adopted S232 bill available at https://www.njleg.state.nj.us/2020/Bills/S0500/232_R2.PDF
5  New York State Dep’t of Envt’l Conservation, Commissioner Policy 29 – Environmental Justice and Permitting (March 19, 2003), available at https://www.dec.ny.gov/regulations/36951.html
6  6 N.Y.C.R.R. 487.1 et seq.
7  The Section 2 definition of “Permit” cites the following: R.S.12:5-1 et seq.; P.L.1975, c.232 (C.13:1D-29 et al.); the “Solid Waste Management Act,” P.L.1970, c.39 (C.13:1E-1 et seq.); section 17 of P.L.1975, c.326 (C.13:1E-26); the “Comprehensive Regulated Medical Waste Management Act,” P.L.1989, c.34 (C.13:1E-48.1 et al.); P.L.1989, c.151 (C.13:1E-99.21a et al.); the “New Jersey Statewide Mandatory Source Separation and Recycling Act,” P.L.1987, c.102 (C.13:1E-99.11 et al.); the “Pesticide Control Act of 1971,” P.L.1971, c.176 (C.13:1F-1 et seq.); “The Wetlands Act of 1970,” P.L.1970, c.272 (C.13:9A-1 et seq.); the “Freshwater Wetlands Protection Act,” P.L.1987, c.156 (C.13:9B-1 et al.); the “Coastal Area Facility Review Act,” P.L.1973, c.185 (C.13:19-1 et seq.); the “Highlands Water Protection and Planning Act,” P.L.2004, c.120 (C.13:20-1 et seq.), the “Air Pollution Control Act (1954),” P.L.1954, c.212 (C.26:2C-1 et seq.); the “Water Supply Management Act,” P.L.1981, c.262 (C.58:1A-1 et al.); P.L.1947, c.377 (C.58:4A-5 et seq.); the “Water Pollution Control Act,” P.L.1977, c.74 (C.58:10A-1 et seq.); P.L.1986, c.102 (C.58:10A-21 et seq.); or the “Flood Hazard Area Control Act,” P.L.1962, c.19 (C.58:16A-50 et seq.).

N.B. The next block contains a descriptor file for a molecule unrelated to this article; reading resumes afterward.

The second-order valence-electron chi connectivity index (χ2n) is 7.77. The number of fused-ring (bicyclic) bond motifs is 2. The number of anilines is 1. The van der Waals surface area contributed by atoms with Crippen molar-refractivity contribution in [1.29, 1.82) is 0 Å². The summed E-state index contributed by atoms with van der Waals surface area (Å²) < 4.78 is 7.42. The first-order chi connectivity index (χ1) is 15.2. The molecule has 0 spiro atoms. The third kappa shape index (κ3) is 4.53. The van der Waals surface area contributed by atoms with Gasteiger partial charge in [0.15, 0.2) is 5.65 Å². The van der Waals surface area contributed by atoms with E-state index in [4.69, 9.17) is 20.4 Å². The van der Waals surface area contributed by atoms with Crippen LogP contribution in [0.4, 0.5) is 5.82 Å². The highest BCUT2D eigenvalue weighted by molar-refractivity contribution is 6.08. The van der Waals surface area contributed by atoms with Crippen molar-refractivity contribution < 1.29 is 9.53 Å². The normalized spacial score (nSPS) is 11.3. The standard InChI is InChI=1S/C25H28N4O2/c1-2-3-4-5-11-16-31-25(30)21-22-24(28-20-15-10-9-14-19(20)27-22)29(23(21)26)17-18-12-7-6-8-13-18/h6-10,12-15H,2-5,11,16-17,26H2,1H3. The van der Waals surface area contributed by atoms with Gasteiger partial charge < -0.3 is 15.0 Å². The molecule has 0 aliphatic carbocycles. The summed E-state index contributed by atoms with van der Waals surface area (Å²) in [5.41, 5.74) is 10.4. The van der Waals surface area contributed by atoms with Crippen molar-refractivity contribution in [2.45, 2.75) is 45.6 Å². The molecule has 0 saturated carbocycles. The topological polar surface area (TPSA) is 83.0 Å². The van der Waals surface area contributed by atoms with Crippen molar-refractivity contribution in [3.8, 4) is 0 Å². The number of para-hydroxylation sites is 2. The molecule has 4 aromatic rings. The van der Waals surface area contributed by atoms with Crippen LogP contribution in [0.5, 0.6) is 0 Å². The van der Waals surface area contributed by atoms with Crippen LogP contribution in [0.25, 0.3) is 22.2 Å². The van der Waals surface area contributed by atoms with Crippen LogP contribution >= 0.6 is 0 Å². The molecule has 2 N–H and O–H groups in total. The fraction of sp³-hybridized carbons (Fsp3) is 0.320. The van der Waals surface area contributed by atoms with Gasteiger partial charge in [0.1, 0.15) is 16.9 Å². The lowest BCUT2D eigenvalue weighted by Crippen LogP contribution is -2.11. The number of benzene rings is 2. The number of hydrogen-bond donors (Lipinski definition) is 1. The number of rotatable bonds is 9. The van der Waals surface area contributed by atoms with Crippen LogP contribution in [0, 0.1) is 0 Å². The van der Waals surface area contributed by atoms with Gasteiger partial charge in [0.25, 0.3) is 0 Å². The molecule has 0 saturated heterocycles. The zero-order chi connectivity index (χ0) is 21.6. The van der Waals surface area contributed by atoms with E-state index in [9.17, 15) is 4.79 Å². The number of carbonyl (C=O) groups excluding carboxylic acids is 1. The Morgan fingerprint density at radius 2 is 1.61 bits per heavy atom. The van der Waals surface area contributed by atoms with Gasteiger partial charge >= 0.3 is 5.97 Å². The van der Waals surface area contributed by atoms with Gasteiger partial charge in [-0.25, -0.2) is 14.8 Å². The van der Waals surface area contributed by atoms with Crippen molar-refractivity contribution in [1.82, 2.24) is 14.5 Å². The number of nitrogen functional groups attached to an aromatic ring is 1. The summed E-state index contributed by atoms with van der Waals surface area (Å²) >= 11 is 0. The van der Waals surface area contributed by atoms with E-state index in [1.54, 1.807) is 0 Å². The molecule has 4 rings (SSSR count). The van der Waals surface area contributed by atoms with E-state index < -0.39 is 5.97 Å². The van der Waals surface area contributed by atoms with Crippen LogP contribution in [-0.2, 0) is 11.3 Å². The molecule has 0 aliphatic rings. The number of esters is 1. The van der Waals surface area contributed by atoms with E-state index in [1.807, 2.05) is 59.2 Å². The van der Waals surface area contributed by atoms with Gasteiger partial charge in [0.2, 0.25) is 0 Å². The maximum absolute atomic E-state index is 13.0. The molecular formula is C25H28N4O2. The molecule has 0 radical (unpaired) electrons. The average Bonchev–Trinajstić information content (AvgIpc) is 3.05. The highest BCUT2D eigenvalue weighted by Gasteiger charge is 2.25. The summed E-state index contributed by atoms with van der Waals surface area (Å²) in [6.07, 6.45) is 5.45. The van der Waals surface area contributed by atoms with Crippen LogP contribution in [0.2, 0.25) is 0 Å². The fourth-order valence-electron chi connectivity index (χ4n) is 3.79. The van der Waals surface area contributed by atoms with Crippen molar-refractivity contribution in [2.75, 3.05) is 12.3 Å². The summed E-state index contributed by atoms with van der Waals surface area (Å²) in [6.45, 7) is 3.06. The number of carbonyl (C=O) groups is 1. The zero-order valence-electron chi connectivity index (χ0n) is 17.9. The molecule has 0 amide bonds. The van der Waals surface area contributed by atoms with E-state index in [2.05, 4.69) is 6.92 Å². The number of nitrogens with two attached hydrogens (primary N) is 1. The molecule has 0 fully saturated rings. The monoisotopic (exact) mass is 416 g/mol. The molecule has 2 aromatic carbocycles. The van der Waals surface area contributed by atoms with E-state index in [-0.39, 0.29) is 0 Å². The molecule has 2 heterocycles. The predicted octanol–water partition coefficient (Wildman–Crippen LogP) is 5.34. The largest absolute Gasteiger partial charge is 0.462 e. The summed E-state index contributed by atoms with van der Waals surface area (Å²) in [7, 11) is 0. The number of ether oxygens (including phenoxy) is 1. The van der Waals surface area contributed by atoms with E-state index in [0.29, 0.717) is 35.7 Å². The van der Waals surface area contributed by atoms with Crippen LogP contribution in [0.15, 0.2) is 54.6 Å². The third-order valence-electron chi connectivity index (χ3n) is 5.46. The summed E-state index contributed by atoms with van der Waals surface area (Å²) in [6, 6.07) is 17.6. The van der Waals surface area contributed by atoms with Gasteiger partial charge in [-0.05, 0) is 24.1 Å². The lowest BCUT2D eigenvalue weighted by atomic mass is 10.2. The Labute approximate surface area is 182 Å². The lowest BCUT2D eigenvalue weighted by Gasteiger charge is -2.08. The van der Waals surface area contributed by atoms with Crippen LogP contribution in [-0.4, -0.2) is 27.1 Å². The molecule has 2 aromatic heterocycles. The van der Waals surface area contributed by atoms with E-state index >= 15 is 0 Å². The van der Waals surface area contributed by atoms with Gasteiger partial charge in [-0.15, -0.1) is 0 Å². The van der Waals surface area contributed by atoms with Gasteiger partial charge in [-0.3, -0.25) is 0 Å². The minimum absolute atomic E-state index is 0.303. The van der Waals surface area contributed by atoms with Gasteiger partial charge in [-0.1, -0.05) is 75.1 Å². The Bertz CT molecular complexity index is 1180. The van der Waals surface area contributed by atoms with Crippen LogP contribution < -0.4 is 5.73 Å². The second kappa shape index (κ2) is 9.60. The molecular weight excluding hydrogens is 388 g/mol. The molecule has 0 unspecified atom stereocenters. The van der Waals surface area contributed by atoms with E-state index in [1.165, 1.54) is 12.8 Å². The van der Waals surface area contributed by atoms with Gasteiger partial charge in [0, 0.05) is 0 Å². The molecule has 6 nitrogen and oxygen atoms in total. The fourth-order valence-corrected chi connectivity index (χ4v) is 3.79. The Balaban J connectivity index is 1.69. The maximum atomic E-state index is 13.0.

8  The definition of “major source” in the EJ law relies on the definition in other federal and state laws, without exception and setting an absolute floor of 100 tons per year (tpy) for any Clean Air Act regulated “air pollutant.” New Jersey EJ Law, § 2. New Jersey’s threshold for major sources is particularly stringent. For example, New Jersey is designated as a severe non-attainment zone for ozone. Thus, just 25 tpy of NOx emissions, an ozone precursor, would qualify a facility as a major source. The definition would also capture routine gathering places such as schools and hospitals that may need a major source general permit from NJDEP for operating equipment.
9  Id. § 2.
10  Id.
11  See supra, n.1
14  New Jersey EJ Law, § 4.a.
15  Under Section 2, such stressors are defined as “sources of environmental pollution, including, but not limited to, concentrated areas of air pollution, mobile sources of air pollution, contaminated sites, transfer stations or other solid waste facilities, recycling facilities, scrap yards, and point-sources of water pollution including, but not limited to, water pollution from facilities or combined sewer overflows; or conditions that may cause potential public health impacts, including, but not limited to, asthma, cancer, elevated blood lead levels, cardiovascular disease, and developmental problems in the overburdened community.”
16  New Jersey EJ Law, § 4.a(1).
17  See id. § 2 (“Permit” definition).
18  Id. § 4.b.
19  Id. § 4.c.
20  Id.
21  Id. § 4.d. 
 
 

DISCLAIMER: Because of the generality of this update, the information provided herein may not be applicable in all situations and should not be acted upon without specific legal advice based on particular situations.